Fr. Stefan Heid in an excellent article in Homiletic and Pastoral Review (here) explains why priests should follow the Holy Father's practice of placing a large crucifix in the centre of the altar. Above is a photo the the altar at "my" church, Holy Spirit, Heckmondwike. Some would argue that the crucifix should be facing the people (so that the corpus is seen by them) or that there should be a corpus on both sides. This is wrong, or at least unnecessary. The main purpose in having a cross on the altar in this way is so the priest can face it. In my church, as you can see, there is a large San Damiano cross over the tabernacle. The people can see this, and so it is not necessary for them to see the corpus on the altar cross. I had a supply priest here once who said that he was going to move the cross from the altar because it disturbed the view of the people, who should be able to see the "elements". With respect to my brother priest, this is nonsense. First of all, not everyone in the church can see the chalice anyway, and, in any case, before I installed the cross I tested the view of the altar by walking around to different parts of the church. Although the cross is visible, it does not obscure anyone's view (unless he or she sat in the centre aisle - but even then the actions of the priest can be clearly seen).
There is an important theological/liturgical point to be made here. The priest and people celebrate the Mass facing the cross, not each other. if "Mass facing the people" is meant to be some kind of dialogue (allowing for THE dialogue before the Preface) between the priest and the congregation, then it is clearly a serious mistake. The Mass is celebrated, above all, with reference to The Father. The prayers are addressed almost entirely to The Father (The Kyrie and some of the Communion prayers are not etc), but given the context it is through the Cross that this is possible. The Cross reminds us - and the Father - of the great Sacrifice through which we are redeemed.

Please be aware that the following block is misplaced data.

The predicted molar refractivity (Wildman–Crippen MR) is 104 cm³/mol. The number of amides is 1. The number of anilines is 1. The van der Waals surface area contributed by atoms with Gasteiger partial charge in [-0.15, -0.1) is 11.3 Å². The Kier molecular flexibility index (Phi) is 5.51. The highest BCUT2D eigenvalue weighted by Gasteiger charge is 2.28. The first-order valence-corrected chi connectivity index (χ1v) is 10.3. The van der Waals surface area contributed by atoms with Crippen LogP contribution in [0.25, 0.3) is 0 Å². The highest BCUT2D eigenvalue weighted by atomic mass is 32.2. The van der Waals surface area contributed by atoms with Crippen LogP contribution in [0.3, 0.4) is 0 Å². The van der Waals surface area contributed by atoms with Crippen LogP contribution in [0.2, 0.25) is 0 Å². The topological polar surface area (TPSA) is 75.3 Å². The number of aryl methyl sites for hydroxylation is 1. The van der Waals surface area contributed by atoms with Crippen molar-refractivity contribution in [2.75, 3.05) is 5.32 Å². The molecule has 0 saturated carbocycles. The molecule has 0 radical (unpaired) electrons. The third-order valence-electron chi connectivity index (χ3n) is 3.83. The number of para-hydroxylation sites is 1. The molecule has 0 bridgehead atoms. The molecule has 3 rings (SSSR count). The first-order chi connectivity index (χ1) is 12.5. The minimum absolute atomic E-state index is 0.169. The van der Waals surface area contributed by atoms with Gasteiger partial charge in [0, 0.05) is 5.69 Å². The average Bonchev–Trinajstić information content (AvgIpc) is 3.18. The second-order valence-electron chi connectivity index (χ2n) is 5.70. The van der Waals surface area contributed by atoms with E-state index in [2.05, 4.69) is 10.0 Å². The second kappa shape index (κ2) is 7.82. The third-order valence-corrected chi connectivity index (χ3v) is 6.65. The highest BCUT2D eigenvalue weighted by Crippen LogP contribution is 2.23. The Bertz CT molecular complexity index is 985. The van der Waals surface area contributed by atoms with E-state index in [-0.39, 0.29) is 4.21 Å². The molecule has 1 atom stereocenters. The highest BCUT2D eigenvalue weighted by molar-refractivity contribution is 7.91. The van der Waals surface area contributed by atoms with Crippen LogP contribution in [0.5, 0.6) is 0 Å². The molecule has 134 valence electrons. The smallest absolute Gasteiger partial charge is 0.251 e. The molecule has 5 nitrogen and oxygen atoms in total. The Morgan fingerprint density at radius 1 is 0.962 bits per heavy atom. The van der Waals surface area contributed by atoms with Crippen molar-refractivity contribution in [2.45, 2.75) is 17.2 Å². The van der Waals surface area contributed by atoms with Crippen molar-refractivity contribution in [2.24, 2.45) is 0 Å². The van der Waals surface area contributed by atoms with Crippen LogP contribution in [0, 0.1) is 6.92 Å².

The resistance, on the part of some priests and laity, to this emphasis is dangerously mistaken. For this reason (amongst others) I am planning to occasionally pray the Eucharistic Prayer facing in the same direction as the congregation. I am not sure if this will be accepted on Sundays, but I am certainly planning to do this on at least one weekday. This renewed emphasis, taken with the new translation, is so important. Please read the article by Fr. Heid.